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See It Now: "In Guns We Trust"

By David Schonauer   Wednesday May 29, 2019


The place is called Big Sandy.

The largest machine-gun shooting range in the US, it stretches across a quarter of a mile of Arizona desert, and twice a year it is the venue for a three-day convention, where a crowd of legally-armed machine-gun enthusiasts come to fire their state-of-the-art weapons at a range of targets. The options include scrap cars, barrels and explosive charges that go off when hit, noted The Washington Post recently. For those who prefer shooting at something approximating a human, there are arrays of mannequins.

Attendees bring their own weapons and can also test-first AK-47s, M16s, Thompson submachine guns, Uzis, and tripod-mounted .50-caliber Browning machine guns. Each year, an estimated 3.5 million rounds of ammunition are fired during the event, notes Wired.

For the convention attendees, it’s entertainment. For photographer Jean-Francois Bouchard, Big Sandy was a surreal setting, and he captured it in cinematic images that mix documentary photography with conceptual art.

The result is a new book from the Magenta Foundation called “In Guns We Trust,” as well as an exhibition at the Arsenal Contemporary gallery in New York.

Bouchard’s project includes portraits of the military enthusiasts who come to Big Sandy, as well as images of the targets that were blasted over the three-days of gunfire.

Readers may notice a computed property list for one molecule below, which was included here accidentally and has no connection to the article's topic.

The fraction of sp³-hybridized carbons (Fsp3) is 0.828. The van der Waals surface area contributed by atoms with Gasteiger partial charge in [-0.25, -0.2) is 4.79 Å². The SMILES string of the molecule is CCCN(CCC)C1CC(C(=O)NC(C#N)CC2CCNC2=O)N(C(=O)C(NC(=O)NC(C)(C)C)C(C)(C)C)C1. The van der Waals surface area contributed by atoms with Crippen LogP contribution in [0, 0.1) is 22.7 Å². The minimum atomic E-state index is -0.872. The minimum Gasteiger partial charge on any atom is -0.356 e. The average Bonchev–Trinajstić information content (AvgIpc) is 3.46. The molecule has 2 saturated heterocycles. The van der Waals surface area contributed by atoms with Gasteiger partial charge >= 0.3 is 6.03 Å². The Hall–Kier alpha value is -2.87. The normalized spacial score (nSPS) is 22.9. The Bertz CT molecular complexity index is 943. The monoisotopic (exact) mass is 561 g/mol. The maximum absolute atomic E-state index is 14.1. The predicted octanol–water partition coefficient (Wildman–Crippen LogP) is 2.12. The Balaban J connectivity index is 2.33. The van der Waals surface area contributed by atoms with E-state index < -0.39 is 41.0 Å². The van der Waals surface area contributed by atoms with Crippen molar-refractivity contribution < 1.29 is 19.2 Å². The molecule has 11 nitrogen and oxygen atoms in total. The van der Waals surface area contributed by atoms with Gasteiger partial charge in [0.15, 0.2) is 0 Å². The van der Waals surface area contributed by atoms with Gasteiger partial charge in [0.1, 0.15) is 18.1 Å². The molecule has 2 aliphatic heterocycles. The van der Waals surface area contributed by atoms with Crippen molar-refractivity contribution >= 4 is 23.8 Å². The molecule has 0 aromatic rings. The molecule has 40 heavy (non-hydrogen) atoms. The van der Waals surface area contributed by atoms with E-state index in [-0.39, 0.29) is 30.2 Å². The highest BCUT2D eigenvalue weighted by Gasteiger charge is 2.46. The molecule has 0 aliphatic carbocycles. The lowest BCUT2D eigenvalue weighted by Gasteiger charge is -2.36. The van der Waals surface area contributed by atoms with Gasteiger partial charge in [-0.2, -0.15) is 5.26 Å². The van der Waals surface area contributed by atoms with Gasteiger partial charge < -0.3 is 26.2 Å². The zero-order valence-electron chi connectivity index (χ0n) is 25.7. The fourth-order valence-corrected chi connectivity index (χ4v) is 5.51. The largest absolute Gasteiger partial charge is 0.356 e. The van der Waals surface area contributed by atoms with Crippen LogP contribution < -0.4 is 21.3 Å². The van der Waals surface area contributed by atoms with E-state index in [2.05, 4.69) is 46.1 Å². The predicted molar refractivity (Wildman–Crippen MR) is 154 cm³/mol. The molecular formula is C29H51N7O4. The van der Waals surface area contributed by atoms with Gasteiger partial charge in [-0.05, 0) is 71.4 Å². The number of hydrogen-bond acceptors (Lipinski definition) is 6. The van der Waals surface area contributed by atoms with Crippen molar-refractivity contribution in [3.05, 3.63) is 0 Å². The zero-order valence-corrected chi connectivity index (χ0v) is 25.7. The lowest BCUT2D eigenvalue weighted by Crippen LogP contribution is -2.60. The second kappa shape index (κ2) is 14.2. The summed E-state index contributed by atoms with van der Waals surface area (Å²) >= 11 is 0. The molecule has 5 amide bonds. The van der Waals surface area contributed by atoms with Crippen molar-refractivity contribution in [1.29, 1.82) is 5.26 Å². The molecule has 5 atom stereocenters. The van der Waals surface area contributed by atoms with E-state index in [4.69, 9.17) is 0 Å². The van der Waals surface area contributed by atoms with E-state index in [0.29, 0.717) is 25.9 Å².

“It almost feels like a private army,” Bouchard tells the British Journal of Photography, which describes his project as an attempt to understand and undercover the chilling world of extreme gun culture in the US.

Based in Montreal, Bouchard is the co-founder of Sid Lee, a creative advertising agency. But his passion, notes BJP, is documentary photography. In this case, with a visual twist.

“Captured in the deep hues of arid sunsets, set against a roving desert landscape, Bouchard’s images offer gravitas to the material culture of great destruction brought about by the recreational use of military grade weapons,” notes the Arsensal gallery.

The images evoke “the controlled ravaging of a landscape, the unwavering patriotism of a select group, and an exaltation of weaponry,” notes the gallery.

Coming from Canada, where military-grade guns are tightly regulated, Bouchard approached the project with various assumptions about the people he would meet at Big Sandy. He hoped to test those assumptions. “That was part of the interest to me, stepping out of my echo chamber, and instead of assuming the worst about people who have different beliefs than me to just hang out with them,” he tells Wired.

Most of the people Bouchard met were more than happy to talk and allow him to take their portraits, notes Wired. "It's called gun culture for a reason," Bouchard notes. "It's a multigenerational event. It became very clear to me that when you’re born and raised in this culture, gun ownership is the most natural thing in the world." To understand the appeal, Bouchard even shot automatic weapons a few times himself.

“I didn’t change my opinions on the matter at all, but I better understand where these people come from,” Bouchard tells the British Journal of Photography.

Douglas Coupland, who curated the exhibition, notes that Bouchard’s images “constitute an uncanny recalling of war imagery.” He describes the work as “heightened versions of what are already borderline surrealistic situations.”

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